It gets worse: At the very same time as Marx’s theory was showing the deepening depression on a global scale and Washington was scrambling to create a bubble in housing to counter it, the Marxist professor Ian Steedman was labeling Marx’s labor theory of value  “redundant”, and stating Marx’s theory could be replaced by fucking Sraffian corn models!

You see, usually no one keeps track of academic Marxists except other Marxist academics, so they can get away with their bullshit, but I was forced to because I had the nagging suspicion that much of what is popularly called “economic growth” was in fact nothing more than the extension of the social working day beyond its materially necessary limit. And I wanted to understand what was going on with this gold-dollar thingy, which was irritating the hell out of me. Dollars said the economy was growing, and everyone looking at the issue seemed to agree, but gold said the economy was shrinking. I wanted to figure out which was right.

That is when I stumbled into the foul swamp known as academic Marxism

As the world market sunk slowly into depression, the folks we depend on to alert us about these things — because this is basically all they do — were having  the theoretical equivalent of a mid-life crisis. And, I think, the reason they were having this mid-life crisis is that Marxism is and remains preoccupied with the notion of seizing state power. This conclusion may seem like a stretch, but let me explain.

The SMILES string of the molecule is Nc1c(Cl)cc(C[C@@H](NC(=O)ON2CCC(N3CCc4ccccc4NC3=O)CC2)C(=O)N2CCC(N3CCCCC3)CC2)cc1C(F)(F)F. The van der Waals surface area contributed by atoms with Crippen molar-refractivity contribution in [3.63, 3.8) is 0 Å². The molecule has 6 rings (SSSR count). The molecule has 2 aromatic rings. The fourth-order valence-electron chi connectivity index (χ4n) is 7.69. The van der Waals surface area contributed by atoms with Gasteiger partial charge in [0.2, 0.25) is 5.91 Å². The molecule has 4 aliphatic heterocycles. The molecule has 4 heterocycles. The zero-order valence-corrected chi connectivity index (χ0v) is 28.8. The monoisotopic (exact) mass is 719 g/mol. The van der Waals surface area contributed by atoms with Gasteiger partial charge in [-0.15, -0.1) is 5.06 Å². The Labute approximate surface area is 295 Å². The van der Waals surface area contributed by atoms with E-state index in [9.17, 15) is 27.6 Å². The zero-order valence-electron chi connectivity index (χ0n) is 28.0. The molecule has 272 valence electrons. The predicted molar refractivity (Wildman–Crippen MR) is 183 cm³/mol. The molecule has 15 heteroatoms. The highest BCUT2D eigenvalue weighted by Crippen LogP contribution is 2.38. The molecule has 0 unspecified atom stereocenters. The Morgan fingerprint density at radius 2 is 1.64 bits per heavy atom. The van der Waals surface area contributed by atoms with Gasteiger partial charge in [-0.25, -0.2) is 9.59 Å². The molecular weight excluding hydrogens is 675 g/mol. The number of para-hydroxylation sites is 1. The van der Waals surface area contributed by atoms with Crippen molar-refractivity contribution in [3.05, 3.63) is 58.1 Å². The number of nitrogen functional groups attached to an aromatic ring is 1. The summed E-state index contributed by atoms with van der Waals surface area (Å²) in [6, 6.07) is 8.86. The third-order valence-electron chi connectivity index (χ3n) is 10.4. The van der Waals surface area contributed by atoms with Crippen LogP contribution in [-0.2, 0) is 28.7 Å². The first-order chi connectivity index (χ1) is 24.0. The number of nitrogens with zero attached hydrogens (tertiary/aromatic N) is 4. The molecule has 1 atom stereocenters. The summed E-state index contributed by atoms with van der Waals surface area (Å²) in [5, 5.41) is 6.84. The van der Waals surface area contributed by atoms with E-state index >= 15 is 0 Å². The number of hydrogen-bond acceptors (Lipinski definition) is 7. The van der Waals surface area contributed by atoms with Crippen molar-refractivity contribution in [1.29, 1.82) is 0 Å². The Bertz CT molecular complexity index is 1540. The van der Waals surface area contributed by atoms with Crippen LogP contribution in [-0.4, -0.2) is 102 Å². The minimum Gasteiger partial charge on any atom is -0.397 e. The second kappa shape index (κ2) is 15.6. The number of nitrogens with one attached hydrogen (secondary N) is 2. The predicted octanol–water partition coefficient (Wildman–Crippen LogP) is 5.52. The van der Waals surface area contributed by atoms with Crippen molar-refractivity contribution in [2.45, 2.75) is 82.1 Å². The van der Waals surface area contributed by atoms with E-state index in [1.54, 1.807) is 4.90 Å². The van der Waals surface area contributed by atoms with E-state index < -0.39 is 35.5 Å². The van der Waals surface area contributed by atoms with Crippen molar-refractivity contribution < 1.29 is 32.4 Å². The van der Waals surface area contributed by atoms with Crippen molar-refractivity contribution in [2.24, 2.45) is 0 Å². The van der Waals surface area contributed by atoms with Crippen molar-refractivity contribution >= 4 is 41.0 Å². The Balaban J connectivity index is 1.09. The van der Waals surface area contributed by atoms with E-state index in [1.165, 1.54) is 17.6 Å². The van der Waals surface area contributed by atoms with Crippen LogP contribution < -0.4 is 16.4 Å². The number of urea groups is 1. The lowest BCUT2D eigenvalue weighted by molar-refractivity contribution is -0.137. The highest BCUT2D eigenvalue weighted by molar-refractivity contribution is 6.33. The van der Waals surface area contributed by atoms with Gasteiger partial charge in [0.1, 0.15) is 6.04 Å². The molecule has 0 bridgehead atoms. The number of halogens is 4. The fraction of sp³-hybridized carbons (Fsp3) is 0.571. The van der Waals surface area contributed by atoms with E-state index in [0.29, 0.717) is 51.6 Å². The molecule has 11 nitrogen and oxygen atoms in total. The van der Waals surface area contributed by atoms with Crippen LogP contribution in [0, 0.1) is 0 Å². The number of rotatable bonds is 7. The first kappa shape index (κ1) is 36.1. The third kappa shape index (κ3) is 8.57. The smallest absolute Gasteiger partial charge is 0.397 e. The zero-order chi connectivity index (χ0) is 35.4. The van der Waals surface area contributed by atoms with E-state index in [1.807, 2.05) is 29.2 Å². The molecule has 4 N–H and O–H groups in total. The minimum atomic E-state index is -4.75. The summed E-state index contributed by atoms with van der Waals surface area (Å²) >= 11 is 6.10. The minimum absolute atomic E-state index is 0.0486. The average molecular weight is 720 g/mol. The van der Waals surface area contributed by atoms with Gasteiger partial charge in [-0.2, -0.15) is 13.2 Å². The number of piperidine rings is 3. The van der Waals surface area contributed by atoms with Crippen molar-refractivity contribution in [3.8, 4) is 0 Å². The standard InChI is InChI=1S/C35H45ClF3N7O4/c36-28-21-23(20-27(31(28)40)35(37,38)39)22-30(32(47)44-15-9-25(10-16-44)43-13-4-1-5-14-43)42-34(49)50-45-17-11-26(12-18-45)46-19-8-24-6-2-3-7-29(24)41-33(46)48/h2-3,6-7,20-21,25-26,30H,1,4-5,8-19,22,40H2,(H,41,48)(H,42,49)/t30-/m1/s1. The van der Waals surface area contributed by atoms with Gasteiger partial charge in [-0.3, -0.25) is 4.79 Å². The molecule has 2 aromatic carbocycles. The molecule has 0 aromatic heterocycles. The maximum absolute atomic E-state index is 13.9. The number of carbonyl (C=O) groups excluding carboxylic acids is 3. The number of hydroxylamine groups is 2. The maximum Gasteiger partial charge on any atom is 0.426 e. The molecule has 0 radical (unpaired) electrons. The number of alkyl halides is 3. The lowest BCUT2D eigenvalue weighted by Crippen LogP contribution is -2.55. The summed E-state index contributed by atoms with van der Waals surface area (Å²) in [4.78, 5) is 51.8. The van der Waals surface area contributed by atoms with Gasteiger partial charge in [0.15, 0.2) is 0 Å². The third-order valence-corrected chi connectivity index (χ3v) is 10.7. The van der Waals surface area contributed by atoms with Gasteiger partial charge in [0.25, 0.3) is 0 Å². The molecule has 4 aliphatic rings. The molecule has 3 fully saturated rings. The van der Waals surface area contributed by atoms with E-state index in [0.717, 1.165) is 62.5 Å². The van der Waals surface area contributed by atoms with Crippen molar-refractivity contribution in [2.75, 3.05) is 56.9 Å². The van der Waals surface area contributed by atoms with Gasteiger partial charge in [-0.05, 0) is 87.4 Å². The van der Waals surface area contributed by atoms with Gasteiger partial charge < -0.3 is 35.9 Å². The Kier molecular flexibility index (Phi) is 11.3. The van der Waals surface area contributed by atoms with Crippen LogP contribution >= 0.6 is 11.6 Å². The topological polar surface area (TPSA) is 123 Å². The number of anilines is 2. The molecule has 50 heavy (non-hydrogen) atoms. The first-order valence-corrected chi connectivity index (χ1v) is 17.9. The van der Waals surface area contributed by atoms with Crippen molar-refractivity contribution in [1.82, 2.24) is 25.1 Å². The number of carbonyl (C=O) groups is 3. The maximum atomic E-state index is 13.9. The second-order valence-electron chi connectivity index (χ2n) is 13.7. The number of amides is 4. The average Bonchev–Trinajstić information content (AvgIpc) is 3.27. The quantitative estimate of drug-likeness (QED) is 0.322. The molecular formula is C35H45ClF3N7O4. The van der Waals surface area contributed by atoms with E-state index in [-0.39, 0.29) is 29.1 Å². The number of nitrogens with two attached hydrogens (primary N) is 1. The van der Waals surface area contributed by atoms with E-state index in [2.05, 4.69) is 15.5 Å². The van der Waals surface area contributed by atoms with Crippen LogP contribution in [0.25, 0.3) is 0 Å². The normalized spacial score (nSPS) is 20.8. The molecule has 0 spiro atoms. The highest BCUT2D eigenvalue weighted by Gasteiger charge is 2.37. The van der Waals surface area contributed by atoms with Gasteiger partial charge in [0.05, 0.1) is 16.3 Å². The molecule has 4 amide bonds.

Although the experience of the German Social-Democratic party showed the fallacy of preoccupation with the seizure of state power — when this party collapsed first into opportunism in the Great War, and then fell before fascism in the Great Depression — Marxists who remained faithful chalked that failure up to the peculiar ideology and personalities dominant in that party — the Soviet Union offered to them hope another path was possible to state power. When at the end of the 1980s, at last, even this path proved to be a dead end, Marxism was at last forced to confront its obsessive preoccupation with the state.